Today was math and science day. Today’s picture book was the one above. It has beautiful pictures of real snowflakes and explains everything you ever wanted to know about snowflakes: how they form, the different shapes, and why they look the way they do. 5 out of 5 stars. Simple explanations and the photos of real snowflakes are gorgeous. 5 out of 5 stars!
Then we played Juxtabo, which is all about color and pattern recognition. You build stacks of colored chips to create a pattern on the grid that matches a pattern on your card. The twist to the game is that the chips have a different color on each side, allowing you to change the colors on the grid. I like that everyone can play at once. Everyone can be looking to find a matching pattern, and call it out. Even then, some of the kids got bored. They gave up too easily and didn’t catch the strategy of looking ahead to win by stacking the chips. The grid changes with every turn as each player has to add chips on every turn. I think it might work better if we had done two groups of four players each instead of one group of 8. We might do it that way next time, and I will emphasize to be looking for patterns even if it’s not your turn and then have a back up plan in case someone messes up your plan. 4 out of 5 stars. Just because the chips slide around easily, especially the higher the stack of chips gets. I wish the manufacturer made them magnetic.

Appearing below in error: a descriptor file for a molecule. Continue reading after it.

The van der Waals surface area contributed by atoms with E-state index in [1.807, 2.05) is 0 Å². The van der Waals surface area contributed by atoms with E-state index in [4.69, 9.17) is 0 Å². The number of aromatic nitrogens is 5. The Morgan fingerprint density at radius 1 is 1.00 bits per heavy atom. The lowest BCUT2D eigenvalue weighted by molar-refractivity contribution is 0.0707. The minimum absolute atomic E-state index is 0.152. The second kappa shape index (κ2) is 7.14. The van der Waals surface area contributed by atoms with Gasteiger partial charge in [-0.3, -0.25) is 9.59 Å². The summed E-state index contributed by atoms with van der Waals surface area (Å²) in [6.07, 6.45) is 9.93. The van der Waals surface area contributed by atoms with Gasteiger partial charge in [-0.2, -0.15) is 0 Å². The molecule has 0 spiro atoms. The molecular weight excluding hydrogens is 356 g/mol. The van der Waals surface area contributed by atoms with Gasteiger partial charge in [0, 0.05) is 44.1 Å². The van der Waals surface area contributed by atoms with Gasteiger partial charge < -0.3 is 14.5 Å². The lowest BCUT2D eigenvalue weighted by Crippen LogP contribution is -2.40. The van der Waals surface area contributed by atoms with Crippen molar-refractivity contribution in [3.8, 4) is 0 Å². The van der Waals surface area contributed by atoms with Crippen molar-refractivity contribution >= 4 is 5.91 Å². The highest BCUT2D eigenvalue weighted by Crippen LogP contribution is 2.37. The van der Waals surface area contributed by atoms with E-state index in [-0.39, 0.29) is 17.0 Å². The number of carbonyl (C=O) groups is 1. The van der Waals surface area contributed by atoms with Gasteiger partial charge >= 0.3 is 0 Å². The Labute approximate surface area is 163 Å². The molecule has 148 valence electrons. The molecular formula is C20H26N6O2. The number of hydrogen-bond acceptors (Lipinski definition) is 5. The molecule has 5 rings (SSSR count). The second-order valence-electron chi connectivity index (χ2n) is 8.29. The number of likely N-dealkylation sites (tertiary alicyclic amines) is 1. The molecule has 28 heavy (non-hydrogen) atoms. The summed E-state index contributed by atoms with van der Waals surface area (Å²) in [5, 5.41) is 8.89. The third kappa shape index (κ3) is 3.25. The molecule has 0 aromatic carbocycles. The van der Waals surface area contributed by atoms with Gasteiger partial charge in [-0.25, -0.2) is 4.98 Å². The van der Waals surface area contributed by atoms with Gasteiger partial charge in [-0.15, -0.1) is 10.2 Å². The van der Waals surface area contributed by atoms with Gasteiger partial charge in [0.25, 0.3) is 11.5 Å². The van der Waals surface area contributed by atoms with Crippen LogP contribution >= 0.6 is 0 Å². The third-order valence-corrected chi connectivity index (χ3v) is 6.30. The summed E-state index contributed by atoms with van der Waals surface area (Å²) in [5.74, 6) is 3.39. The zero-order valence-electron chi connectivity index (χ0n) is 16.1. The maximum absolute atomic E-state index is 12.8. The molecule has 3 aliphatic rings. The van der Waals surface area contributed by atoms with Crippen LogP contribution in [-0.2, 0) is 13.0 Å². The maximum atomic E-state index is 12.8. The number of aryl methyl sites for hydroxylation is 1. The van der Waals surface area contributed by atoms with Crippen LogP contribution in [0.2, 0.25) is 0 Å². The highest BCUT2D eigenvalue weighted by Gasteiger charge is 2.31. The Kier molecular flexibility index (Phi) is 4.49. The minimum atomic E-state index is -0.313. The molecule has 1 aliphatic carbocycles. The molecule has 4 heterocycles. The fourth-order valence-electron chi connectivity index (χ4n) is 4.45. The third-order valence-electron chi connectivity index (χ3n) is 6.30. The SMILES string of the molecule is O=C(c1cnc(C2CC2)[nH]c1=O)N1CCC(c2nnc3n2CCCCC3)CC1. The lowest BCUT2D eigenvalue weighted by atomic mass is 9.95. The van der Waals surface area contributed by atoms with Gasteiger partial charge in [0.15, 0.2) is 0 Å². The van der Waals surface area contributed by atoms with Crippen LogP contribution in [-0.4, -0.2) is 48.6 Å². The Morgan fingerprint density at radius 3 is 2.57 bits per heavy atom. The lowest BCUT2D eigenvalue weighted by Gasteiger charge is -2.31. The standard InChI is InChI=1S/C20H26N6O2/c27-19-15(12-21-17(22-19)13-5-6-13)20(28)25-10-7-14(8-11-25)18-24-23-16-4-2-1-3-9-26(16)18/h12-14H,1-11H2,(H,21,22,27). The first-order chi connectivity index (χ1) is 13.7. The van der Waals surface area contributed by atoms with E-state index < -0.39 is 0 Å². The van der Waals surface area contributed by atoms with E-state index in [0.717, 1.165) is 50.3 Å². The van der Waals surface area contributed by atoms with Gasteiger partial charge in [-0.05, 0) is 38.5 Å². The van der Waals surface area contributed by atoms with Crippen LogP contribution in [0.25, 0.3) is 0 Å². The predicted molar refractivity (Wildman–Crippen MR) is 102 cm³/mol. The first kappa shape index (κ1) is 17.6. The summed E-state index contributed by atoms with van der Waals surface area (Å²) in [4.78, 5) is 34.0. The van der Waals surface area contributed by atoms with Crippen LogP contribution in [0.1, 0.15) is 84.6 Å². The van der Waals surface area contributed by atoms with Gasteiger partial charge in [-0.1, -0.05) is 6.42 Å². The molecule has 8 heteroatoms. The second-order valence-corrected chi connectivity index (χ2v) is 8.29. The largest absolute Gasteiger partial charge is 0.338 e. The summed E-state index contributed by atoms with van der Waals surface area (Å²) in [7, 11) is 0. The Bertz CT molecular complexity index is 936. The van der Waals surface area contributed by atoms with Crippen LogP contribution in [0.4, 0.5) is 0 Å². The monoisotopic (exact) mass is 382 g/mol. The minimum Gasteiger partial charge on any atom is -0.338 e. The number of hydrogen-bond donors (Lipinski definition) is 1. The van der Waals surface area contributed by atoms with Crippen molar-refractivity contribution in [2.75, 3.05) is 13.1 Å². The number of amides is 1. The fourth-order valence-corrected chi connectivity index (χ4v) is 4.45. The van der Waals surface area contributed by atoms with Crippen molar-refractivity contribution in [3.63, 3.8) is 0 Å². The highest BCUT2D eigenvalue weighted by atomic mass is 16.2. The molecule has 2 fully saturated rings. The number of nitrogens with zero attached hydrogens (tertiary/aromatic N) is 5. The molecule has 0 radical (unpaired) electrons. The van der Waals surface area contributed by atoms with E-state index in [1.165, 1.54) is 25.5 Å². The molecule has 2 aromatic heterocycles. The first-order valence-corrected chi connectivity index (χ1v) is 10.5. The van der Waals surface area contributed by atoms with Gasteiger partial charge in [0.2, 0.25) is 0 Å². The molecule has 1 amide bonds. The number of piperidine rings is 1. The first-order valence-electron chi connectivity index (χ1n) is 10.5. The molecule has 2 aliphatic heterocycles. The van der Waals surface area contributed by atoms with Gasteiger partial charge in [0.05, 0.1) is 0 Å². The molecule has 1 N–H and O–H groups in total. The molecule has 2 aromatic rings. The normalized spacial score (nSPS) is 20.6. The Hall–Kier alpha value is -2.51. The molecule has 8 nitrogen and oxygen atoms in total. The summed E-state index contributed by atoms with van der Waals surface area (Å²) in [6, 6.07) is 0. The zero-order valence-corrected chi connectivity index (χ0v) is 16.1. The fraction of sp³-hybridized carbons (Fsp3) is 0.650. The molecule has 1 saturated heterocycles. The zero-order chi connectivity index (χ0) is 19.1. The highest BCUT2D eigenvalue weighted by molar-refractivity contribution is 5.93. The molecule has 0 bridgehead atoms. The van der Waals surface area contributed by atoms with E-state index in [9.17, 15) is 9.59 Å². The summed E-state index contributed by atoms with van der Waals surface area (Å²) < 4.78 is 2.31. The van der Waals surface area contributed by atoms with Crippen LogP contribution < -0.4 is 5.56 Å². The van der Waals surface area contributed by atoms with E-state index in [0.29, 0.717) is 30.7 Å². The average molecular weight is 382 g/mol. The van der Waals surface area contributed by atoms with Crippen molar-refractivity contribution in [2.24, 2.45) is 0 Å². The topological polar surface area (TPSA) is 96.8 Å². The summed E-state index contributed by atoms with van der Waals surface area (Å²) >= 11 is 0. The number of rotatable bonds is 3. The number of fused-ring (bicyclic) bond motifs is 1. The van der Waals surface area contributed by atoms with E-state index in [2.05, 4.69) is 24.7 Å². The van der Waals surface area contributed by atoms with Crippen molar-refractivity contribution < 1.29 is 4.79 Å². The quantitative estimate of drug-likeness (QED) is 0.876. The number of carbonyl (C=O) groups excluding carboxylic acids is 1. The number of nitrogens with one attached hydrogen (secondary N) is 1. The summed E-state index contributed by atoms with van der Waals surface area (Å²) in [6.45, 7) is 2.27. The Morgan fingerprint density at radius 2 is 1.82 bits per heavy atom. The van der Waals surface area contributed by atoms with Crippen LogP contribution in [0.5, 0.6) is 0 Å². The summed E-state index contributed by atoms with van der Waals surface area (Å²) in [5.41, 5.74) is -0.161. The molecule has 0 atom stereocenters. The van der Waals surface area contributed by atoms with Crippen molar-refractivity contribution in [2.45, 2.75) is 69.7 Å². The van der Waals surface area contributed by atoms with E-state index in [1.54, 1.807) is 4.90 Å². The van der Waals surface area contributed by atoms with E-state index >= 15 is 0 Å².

Then we played National Geographic Brain Games. It’s basically a quiz game with four categories: language, vision, logic, and mind and body. On math and science day, I like to just use the vision and logic cards. The vision cards are mostly about optical illusions. We love to engage with them.
Would you like to join us in gameschooling? It’s so fun! Here’s how to build your gameschooling collection on a budget.
Here’s what else we’ve played for our gameschool days.